SpaceX appears to have successfully retrieved both halves of a Falcon 9 payload fairing intact, despite failing to catch them with recovery vessel Mr Steven.
Near the end of the company’s Iridium-6/GRACE-FO launch webcast, SpaceX engineer John Insprucker said that Falcon 9’s two payload fairing halves had both successfully deployed their parachutes and landed in the Pacific Ocean, also stating that Mr Steven “came very close” to success in an attempt to catch a fairing half in an upgraded net. The vessel’s return to port confirmed this, showing both fairing halves on board Mr Steven’s long utility deck, apparently intact and in great condition aside from saltwater immersion.
Per SpaceX VP of Mission Assurance Hans Koenigsmann, anything more than incidental exposure to sea spray appears to preempt any attempt at fairing reuse, meaning that perfectly intact fairing halves recovered from the surface of the ocean are incapable of flying on future commercial Falcon 9 missions. While he did not go into detail, it’s probable that SpaceX’s inability to reuse ocean-retrieved fairings derives from the extremely clean environments satellites are designed to survive in. Before reaching the vacuum of space, arguably the ‘cleanest’ environment that exists, satellite payloads (be it cameras, antennae, solar panels, can be generalized as extraordinarily sensitive collections of electronics and sensors that remain in clean-room environments throughout their time on Earth. This extends to the environment inside the payload fairing, and cleaning a fairing from seawater organics, particulate matter, and the general risk of outgassing would likely be so expensive and tedious that it would run counter to SpaceX’s goal of lowering the cost of launch with reusability.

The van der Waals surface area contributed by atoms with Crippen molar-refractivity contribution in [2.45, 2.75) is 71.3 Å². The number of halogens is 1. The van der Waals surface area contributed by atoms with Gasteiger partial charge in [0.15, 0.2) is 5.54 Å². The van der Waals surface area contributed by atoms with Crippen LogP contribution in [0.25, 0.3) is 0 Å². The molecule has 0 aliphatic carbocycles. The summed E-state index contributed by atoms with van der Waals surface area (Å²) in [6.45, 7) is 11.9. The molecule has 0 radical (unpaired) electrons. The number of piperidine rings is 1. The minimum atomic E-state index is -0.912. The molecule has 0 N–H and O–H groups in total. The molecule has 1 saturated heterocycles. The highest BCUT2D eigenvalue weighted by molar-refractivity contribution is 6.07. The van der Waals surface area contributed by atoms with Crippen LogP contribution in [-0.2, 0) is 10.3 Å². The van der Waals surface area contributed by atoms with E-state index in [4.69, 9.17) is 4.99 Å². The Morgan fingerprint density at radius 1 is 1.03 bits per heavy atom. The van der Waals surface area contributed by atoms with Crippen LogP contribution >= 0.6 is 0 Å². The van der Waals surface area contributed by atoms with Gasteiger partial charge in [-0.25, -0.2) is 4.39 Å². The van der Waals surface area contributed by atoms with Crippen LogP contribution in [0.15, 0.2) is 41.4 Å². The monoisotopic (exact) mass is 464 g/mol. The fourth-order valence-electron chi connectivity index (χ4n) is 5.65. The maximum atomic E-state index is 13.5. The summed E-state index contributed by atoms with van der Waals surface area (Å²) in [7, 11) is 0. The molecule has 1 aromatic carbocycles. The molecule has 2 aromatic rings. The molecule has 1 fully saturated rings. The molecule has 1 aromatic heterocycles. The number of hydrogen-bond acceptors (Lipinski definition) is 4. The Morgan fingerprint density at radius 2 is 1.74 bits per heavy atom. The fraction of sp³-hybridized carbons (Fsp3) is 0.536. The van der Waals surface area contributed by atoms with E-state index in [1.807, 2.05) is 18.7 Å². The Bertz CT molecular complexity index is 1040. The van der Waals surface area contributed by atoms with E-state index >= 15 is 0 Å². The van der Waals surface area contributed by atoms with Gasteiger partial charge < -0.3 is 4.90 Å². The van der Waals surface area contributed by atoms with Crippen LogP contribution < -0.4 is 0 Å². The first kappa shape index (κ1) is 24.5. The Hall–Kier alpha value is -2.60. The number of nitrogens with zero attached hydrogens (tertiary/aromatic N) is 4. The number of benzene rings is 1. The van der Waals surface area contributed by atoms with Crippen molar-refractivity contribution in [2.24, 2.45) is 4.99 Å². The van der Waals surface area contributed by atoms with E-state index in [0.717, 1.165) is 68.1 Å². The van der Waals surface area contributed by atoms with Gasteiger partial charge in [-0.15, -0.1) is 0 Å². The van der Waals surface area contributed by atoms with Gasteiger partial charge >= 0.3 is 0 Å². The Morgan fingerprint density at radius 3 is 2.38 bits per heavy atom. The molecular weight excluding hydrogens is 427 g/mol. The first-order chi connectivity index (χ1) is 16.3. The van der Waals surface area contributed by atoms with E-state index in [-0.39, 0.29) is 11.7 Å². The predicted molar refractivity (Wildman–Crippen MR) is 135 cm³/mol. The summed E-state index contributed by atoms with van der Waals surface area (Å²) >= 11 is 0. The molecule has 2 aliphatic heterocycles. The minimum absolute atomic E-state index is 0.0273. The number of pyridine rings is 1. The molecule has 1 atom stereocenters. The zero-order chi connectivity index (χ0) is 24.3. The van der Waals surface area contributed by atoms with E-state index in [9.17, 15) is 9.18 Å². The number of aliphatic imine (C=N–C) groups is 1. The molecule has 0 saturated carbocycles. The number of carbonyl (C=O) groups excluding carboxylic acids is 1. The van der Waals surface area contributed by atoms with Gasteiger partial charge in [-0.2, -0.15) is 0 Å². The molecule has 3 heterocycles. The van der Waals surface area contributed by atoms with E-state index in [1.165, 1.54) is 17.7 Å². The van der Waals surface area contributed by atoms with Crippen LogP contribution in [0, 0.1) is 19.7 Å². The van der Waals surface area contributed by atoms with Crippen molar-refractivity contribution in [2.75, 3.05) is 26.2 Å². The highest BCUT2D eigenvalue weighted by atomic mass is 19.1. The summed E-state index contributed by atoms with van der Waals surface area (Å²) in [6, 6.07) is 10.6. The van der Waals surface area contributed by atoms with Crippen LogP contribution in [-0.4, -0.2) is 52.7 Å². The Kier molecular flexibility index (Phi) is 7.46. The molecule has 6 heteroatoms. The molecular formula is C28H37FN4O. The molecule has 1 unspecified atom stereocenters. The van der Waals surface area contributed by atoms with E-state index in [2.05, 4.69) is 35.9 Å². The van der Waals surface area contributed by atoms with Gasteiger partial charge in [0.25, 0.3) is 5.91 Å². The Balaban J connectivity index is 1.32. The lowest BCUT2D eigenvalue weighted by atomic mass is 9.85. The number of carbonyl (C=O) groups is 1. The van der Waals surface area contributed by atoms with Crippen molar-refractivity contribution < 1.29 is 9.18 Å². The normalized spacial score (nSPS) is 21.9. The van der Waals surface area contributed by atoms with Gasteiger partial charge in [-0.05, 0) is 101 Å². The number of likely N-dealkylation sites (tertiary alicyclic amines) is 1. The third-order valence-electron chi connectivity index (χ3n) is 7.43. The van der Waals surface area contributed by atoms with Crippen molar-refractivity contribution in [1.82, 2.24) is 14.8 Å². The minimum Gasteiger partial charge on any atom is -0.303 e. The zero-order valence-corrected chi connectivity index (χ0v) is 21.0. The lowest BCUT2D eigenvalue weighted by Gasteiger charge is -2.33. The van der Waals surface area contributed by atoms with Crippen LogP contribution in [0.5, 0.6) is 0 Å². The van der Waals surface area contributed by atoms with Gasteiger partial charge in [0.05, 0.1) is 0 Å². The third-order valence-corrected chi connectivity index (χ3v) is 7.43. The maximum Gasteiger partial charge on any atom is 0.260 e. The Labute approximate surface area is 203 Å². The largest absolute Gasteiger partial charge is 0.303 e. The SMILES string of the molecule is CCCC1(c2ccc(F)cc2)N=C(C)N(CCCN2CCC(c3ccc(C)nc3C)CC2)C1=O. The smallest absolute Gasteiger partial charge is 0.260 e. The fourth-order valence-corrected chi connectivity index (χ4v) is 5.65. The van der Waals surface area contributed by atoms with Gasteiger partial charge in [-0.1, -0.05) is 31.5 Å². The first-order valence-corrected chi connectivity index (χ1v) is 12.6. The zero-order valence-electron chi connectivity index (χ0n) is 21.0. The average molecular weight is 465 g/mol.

Although they cannot be operationally reused, these and past halves presumably have been or will be invaluable as hardware pathfinders, assisting engineers and technicians in their pursuit of ultra-precise, reliable landings in Mr Steven’s net.
Mr Steven, a shiny new Fast Supply Vessel, has been extensively modified by SpaceX in its role as recovery vessel, most notably including massive claw-arms and a large, yellow net intended to allow the boat to catch parasailing payload fairings just before they impact the ocean surface. This requires an impressive level of accuracy and precision, given the fact that SpaceX’s payload fairings are typically traveling more than two kilometers per second at a peak at altitude of anywhere from 100-200 kilometers (functionally in space) at the point of separation, while Mr Steven’s net (the landing target) is at least a magnitude smaller than even SpaceX’s drone ships. With that in mind, it should come as little surprise that SpaceX has required ten or more failed attempts to get to the point where they are confident that a fairing half can successfully be captured in Mr Steven’s net.
Given how close SpaceX apparently was this time around, it’s all but inevitable that one of the next two or three California launches will feature the first truly successful fairing catch, paving the way for routine reuse of the ~800 kg, $3m halves. SpaceX’s next launches from Vandenberg Air Force Base are tentatively scheduled for the first half of July, late September, and October.
Thanks to Chuck Bennett for permitting Teslarati to use several of his photos of Mr Steven’s sunset return to Port of San Pedro. Follow him at his Instagram account @chuckbennett.